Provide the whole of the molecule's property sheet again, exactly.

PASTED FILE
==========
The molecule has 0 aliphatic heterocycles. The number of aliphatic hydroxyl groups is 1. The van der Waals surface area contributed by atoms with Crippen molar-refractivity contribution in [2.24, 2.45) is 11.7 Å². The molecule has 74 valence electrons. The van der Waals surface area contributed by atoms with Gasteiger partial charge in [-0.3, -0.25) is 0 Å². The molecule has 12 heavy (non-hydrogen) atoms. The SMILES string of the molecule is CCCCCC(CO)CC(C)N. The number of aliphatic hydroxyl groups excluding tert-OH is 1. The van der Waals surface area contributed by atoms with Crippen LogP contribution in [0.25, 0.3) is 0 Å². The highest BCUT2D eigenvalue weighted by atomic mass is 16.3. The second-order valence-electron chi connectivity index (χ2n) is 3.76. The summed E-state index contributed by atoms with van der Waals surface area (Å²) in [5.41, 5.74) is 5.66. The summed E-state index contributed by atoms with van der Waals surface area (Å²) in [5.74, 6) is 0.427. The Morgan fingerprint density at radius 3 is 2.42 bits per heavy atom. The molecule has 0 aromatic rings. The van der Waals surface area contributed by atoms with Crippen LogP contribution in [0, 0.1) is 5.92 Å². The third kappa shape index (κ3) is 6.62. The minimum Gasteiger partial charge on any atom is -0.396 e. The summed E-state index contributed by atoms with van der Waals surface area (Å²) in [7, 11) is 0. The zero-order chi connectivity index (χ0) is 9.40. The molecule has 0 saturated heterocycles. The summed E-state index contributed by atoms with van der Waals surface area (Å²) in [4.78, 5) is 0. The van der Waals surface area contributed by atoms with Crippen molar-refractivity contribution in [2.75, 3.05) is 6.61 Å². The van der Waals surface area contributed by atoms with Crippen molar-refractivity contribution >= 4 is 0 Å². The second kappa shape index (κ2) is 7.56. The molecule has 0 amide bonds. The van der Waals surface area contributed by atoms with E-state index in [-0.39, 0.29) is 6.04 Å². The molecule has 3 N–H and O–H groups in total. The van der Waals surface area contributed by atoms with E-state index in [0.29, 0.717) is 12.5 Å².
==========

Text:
The molecule has 0 aliphatic heterocycles. The number of aliphatic hydroxyl groups is 1. The van der Waals surface area contributed by atoms with Crippen molar-refractivity contribution in [2.24, 2.45) is 11.7 Å². The molecule has 74 valence electrons. The van der Waals surface area contributed by atoms with Gasteiger partial charge in [-0.3, -0.25) is 0 Å². The molecule has 12 heavy (non-hydrogen) atoms. The SMILES string of the molecule is CCCCCC(CO)CC(C)N. The number of aliphatic hydroxyl groups excluding tert-OH is 1. The van der Waals surface area contributed by atoms with Crippen LogP contribution in [0.25, 0.3) is 0 Å². The highest BCUT2D eigenvalue weighted by atomic mass is 16.3. The second-order valence-electron chi connectivity index (χ2n) is 3.76. The summed E-state index contributed by atoms with van der Waals surface area (Å²) in [5.41, 5.74) is 5.66. The summed E-state index contributed by atoms with van der Waals surface area (Å²) in [5.74, 6) is 0.427. The Morgan fingerprint density at radius 3 is 2.42 bits per heavy atom. The molecule has 0 aromatic rings. The van der Waals surface area contributed by atoms with Crippen LogP contribution in [0, 0.1) is 5.92 Å². The third kappa shape index (κ3) is 6.62. The minimum Gasteiger partial charge on any atom is -0.396 e. The summed E-state index contributed by atoms with van der Waals surface area (Å²) in [7, 11) is 0. The zero-order chi connectivity index (χ0) is 9.40. The molecule has 0 saturated heterocycles. The summed E-state index contributed by atoms with van der Waals surface area (Å²) in [4.78, 5) is 0. The van der Waals surface area contributed by atoms with Crippen molar-refractivity contribution in [2.75, 3.05) is 6.61 Å². The van der Waals surface area contributed by atoms with Crippen molar-refractivity contribution >= 4 is 0 Å². The second kappa shape index (κ2) is 7.56. The molecule has 0 amide bonds. The van der Waals surface area contributed by atoms with E-state index in [-0.39, 0.29) is 6.04 Å². The molecule has 3 N–H and O–H groups in total. The van der Waals surface area contributed by atoms with E-state index in [0.29, 0.717) is 12.5 Å².